The Matter is Life – Short Stories

How do you feel about short stories? Are they a regular part of your reading or do you find that after you read them you feel like the story is incomplete?

I remember thinking when I tried short stories in the past they felt unfinished since I had become accustomed to reading a complete book. But there has been one author who had consistently made me feel right at home, like my grandmother or wise older auntie has sat me down and left me with a few lessons on life. Because her age and life experience exceed my own and she can tell a story like no one else, I pull up a chair, grab a pot of tea (well maybe a pitcher of sweet tea for her) and I hunker down for what I know will be another treasured and cherished moment in our relationship.

That, in a nutshell, is how I feel after reading J. California Cooper. Everytime. Although it’s been several years since I’ve read one of her novels or collections of stories, it’s like we haven’t missed a beat. We are picking up where we left off and for the life of me, I can’t figure out how I can review those feelings. It just doesn’t seem possible.

Perhaps one of the reasons I gravitate to her writing is because it feels natural and real. Cooper doesn’t sugarcoat life. All of us have lived and experienced a variety of things in life, but learning from each other adds flavor and gives dimension to our own lives. Maybe we see friends or family, even some of ourselves in the stories. Maybe we see the selfish and vain ways of those of others, we shake our head and wonder how do they turn into that person? Or do we see a bit of ourselves in some of the people we meet in these stories, can we empathize with some of them? Do we not long for them to have some happiness in their lives too?

In the 8 stories contained in The Matter is Life, Cooper makes you laugh. I couldn’t help think of my own grandmothers, great-grandmother, now deceased, who made me laugh for so many years and could boss me around just like her daughter, my wisened grandmother loving does today. In the first story, The Big Day, I thought about how this cherished older woman is loved by many. A respected matriarch one who, “ain’t ready” for whatever it is they are going to be doing that day or for the day that awaits all of us should we live long enough.

“I smiled to myself, cause I am loved, chile.”

In the next story, How, Why to Get Rich, you can’t help but admire the industrious and ambitious fortitude of a young girl with her cousins. As the brains of the bunch, she’s figured out how they can get rich if they just work together, it’s easy enough right? How I remember thinking life was so simple at that age, you work and make money and it’s so easy because you can do whatever you want or buy whatever you want? Nope, not at all what we think until we experience a taste of real living.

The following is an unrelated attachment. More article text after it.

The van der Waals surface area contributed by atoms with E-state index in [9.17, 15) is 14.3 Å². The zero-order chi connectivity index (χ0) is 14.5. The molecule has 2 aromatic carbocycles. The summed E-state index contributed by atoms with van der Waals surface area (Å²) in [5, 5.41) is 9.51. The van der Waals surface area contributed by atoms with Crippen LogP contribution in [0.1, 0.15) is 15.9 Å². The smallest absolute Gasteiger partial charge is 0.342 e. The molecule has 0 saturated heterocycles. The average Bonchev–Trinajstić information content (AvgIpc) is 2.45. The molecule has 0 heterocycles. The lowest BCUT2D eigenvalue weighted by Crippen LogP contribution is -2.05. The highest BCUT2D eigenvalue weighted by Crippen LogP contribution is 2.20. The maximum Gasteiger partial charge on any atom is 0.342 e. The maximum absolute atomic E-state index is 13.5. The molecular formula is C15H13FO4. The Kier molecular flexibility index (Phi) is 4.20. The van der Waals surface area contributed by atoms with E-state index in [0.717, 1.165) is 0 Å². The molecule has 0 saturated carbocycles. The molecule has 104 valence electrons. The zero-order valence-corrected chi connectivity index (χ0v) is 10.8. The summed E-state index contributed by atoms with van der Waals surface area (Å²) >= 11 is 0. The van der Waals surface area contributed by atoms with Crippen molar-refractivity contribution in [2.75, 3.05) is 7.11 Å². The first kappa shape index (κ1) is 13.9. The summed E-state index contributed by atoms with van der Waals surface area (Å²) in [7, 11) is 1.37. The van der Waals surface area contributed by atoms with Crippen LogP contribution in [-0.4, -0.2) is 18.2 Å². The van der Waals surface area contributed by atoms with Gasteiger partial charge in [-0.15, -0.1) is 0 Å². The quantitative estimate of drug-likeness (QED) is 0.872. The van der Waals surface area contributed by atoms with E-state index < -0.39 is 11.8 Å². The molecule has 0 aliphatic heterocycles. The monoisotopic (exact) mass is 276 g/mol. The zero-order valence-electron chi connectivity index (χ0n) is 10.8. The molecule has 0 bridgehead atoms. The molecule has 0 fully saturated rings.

Yes…I’m doing a lot of thinking. On how to get rich. Even just how to make a real good livin for my life! Cause I already know why.”

In Evergreen Grass, let’s just say, you should find contentment in your own yard. Make your own grass green because on that grass on the other side of the fence, well, it’s not the kind your looking for, if you have good sense.

The next 3 stories Vanity, I Told Him!, and No Lie, are heavier, weightier, as life can be. Themes of selfish pleasure desires, drug abuse, physical abuse, sexual abuse are present in these. But one thing I couldn’t forget was the incredible and crushing weight of loneliness. Yes, The Matter is Life.

Finally, The Doras. This story of Dora from a young age into her old age is one of hardship, loss, struggles, dreams and love. It was very satisfying to finish this collection with the Doras.

Overall, I didn’t think I had much to say about a collection of short stories, but the feelings and emotions and the words, they just tumbled out. Reading JCC always makes me think of my dear friend who introduced me to this author many years ago. She was my best friend, more like a sister. It’s been 12 years since she fell asleep in death and every time I read Cooper, I remember how much I miss her. How I’d love to talk to her about this author that holds a special place in my heart, thanks to her.

So tell me, are you a fan of short stories? Are you familiar with any of J. California Cooper’s works?

19 thoughts on “The Matter is Life – Short Stories

  1. Diana @ Thoughts on Papyrus says:

    This looks like an interesting story. I admit I am not a fan of short stories, and also a bit jealous that others can enjoy them so much. I sometimes even feel like I have not “grown up” to that level where I can enjoy them. I like lengthy journeys in my books with lots of description and character development, and, unfortunately, few short stories can provide that.

    Liked by 1 person

    • booksbythecup says:

      Diana it’s hard to call it with short stories. I can remember thinking they didn’t work for me either but for me JCC can get the job done and I feel like I learn something with what’s she shared.

      I think one of the things I’ve come to appreciate about short stories is that I should read one and walk away.